Heritage BC has commissioned the firm Ference & Company Consulting to conduct a review of its well entrenched Heritage Legacy Fund (HLF) program that provides the heritage sector in BC funding and support unique to the sector and increasingly in demand. Principal, Beth Garner, is leading us through the detailed evaluation with a goal for completion in October 2022. Members, stakeholders, grant recipients, and others will be invited to participate through surveys, questionnaires, and interviews. We encourage you to provide us with the valuable feedback that we look forward to receiving through this process.
The scope of the project is to perform an outcome review of the Heritage Legacy Fund, since 2010, to ensure continued effectiveness in providing for the needs of the heritage sector. To identify gaps, challenges, opportunities and recommendations for improvement to better align with government’s policy objectives; develop a logic model and a comprehensive evaluation framework to guide the modernization of HLF and its implementation; and develop a template for annual reporting to Heritage Branch on the outputs and outcomes of the HLF.
The HLF was established as an endowment by the Province of British Columbia in 2003 and is held by the Vancouver Foundation. The fund is a self-sustaining private endowment fund that relies on the donations and bequests of donors. With the recent deposit of $5 million, the fund’s capital is over $10 million.
The HLF supports a financial assistance program for Heritage Awareness, Heritage Conservation, and Heritage Planning. Program funds are used for community initiatives that conserve and increase the understanding and appreciation of heritage resources. Heritage resources may include existing heritage buildings, structures, sites, cemeteries, districts, cultural landscapes, or intangible heritage such as language and customs.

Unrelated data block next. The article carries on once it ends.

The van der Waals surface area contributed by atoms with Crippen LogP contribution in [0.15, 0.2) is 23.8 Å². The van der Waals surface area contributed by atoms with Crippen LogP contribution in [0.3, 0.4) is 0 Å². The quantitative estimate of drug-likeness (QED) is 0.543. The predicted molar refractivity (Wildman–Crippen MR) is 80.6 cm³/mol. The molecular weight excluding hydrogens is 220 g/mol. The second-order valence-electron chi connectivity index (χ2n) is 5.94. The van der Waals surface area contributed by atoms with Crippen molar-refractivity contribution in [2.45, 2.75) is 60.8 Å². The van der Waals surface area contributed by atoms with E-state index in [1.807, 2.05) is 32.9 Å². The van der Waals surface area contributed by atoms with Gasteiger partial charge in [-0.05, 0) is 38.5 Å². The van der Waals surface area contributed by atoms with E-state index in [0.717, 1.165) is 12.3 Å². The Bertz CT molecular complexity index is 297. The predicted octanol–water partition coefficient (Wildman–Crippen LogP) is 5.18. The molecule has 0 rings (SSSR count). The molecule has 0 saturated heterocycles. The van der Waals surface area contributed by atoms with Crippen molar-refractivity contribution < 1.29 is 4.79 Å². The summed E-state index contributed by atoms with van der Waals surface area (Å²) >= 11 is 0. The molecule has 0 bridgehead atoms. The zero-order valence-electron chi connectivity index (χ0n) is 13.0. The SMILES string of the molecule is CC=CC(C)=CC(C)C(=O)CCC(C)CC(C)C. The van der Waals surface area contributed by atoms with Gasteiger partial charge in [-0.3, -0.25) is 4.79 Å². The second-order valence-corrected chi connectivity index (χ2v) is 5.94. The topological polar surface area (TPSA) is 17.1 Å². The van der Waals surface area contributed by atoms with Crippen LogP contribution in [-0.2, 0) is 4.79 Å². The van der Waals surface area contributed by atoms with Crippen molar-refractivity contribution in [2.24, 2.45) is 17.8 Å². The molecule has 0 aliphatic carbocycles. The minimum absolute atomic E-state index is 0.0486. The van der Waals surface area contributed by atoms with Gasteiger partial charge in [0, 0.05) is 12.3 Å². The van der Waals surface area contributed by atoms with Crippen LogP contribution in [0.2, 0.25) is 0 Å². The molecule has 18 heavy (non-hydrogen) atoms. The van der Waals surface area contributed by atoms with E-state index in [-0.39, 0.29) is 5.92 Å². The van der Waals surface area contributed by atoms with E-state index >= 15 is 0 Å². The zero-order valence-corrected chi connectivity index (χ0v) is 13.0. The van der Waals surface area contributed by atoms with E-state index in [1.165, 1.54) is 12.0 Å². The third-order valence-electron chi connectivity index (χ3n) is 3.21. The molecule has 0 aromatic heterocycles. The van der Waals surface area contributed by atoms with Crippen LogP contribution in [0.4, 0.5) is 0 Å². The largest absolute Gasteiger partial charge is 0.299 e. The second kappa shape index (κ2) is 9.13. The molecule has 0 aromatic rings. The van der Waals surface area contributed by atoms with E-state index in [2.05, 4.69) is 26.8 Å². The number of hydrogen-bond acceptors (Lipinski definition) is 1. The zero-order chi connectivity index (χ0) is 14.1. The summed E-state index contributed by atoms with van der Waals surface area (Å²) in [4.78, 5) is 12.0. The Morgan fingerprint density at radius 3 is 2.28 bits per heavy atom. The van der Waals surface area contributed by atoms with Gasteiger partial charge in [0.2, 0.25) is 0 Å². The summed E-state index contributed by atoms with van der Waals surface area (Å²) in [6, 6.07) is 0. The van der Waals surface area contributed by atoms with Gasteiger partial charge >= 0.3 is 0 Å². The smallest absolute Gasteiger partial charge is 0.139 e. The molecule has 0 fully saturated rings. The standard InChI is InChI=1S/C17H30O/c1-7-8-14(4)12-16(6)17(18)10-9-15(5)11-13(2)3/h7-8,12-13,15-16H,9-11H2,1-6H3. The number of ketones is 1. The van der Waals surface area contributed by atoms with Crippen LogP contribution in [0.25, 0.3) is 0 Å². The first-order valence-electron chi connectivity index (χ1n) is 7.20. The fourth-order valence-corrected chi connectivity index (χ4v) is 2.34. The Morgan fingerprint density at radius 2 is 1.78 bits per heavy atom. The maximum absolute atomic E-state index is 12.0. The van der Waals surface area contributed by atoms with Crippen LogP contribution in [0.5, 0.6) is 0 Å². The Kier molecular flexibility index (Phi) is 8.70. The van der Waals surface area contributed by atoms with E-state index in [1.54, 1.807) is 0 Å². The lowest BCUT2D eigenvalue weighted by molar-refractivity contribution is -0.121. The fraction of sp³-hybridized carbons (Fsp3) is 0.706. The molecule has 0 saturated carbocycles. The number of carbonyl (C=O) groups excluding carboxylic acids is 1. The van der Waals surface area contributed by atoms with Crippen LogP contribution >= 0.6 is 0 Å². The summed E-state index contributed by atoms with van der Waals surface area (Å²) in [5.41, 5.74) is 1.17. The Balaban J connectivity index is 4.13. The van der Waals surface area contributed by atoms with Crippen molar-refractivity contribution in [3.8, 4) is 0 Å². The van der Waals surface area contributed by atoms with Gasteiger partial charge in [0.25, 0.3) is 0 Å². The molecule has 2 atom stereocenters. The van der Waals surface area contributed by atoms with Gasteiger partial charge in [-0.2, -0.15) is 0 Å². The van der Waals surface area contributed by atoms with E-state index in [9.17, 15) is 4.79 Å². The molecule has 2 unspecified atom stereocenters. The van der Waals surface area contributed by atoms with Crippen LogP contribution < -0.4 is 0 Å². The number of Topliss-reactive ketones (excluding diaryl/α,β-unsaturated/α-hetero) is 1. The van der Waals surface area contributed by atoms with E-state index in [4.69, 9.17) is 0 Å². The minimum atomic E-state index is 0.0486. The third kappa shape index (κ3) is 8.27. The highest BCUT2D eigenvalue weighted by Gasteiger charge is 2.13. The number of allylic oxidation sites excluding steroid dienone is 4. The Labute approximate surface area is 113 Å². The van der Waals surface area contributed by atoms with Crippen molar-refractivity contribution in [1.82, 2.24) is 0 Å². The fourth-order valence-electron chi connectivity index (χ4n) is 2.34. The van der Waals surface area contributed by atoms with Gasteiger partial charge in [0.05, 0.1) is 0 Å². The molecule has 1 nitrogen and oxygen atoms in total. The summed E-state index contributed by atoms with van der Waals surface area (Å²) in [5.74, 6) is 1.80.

The HLF also supports Indigenous Partnership projects. Program funds are used to support communities and heritage organizations in working towards reconciliation with Indigenous peoples through collaboration.
The following are examples of some of the questions to be addressed in the review.
- Reaching out to project participants in a method of community engagement that addresses overall effectiveness of the program. Is the HLF doing enough to help build capacity in organizations and local government?
- Is the HLF covering the areas it should be, such as heritage and climate action, indigenous support, emergency funding after weather or natural disasters and archeology?
- Is the fund addressing the needs and costs associated with proposed projects; are funding thresholds adequate?
- Should the focus of the grant program remain the conservation of heritage places to the exclusion of other areas or in combination with emerging themes and issues?
- Are we reaching the diversity of applicants that make up the heritage sector or do we need to expand our eligibility requirements?
We will keep you updated on the progress of the review.